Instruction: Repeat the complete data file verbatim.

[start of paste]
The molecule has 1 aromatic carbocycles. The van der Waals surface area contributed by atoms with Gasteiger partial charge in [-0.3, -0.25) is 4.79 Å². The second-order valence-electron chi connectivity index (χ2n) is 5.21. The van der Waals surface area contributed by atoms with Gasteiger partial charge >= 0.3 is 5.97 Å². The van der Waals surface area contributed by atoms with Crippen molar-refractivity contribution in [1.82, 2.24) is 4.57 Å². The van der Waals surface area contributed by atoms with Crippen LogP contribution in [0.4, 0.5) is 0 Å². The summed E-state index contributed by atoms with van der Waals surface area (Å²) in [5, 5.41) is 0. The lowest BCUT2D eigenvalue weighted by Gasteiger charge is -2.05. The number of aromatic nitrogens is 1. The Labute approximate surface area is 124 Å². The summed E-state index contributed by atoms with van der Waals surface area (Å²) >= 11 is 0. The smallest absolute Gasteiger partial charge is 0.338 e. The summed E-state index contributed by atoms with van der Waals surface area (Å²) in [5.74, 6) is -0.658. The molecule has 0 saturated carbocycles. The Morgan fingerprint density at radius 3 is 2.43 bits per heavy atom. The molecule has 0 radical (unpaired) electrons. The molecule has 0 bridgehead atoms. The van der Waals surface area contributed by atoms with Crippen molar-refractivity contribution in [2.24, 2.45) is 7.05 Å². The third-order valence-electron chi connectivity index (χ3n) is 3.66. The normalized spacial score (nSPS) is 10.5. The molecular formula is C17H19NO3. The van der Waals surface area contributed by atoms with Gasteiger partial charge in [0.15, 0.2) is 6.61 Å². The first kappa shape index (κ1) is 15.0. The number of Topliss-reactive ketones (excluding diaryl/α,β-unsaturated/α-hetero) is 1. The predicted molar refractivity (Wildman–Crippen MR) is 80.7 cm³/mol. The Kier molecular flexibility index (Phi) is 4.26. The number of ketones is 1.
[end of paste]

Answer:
The molecule has 1 aromatic carbocycles. The van der Waals surface area contributed by atoms with Gasteiger partial charge in [-0.3, -0.25) is 4.79 Å². The second-order valence-electron chi connectivity index (χ2n) is 5.21. The van der Waals surface area contributed by atoms with Gasteiger partial charge >= 0.3 is 5.97 Å². The van der Waals surface area contributed by atoms with Crippen molar-refractivity contribution in [1.82, 2.24) is 4.57 Å². The van der Waals surface area contributed by atoms with Crippen LogP contribution in [0.4, 0.5) is 0 Å². The summed E-state index contributed by atoms with van der Waals surface area (Å²) in [5, 5.41) is 0. The lowest BCUT2D eigenvalue weighted by Gasteiger charge is -2.05. The number of aromatic nitrogens is 1. The Labute approximate surface area is 124 Å². The summed E-state index contributed by atoms with van der Waals surface area (Å²) >= 11 is 0. The smallest absolute Gasteiger partial charge is 0.338 e. The summed E-state index contributed by atoms with van der Waals surface area (Å²) in [5.74, 6) is -0.658. The molecule has 0 saturated carbocycles. The Morgan fingerprint density at radius 3 is 2.43 bits per heavy atom. The molecule has 0 radical (unpaired) electrons. The molecule has 0 bridgehead atoms. The van der Waals surface area contributed by atoms with Crippen molar-refractivity contribution in [2.24, 2.45) is 7.05 Å². The third-order valence-electron chi connectivity index (χ3n) is 3.66. The normalized spacial score (nSPS) is 10.5. The molecular formula is C17H19NO3. The van der Waals surface area contributed by atoms with Gasteiger partial charge in [0.15, 0.2) is 6.61 Å². The first kappa shape index (κ1) is 15.0. The number of Topliss-reactive ketones (excluding diaryl/α,β-unsaturated/α-hetero) is 1. The predicted molar refractivity (Wildman–Crippen MR) is 80.7 cm³/mol. The Kier molecular flexibility index (Phi) is 4.26. The number of ketones is 1.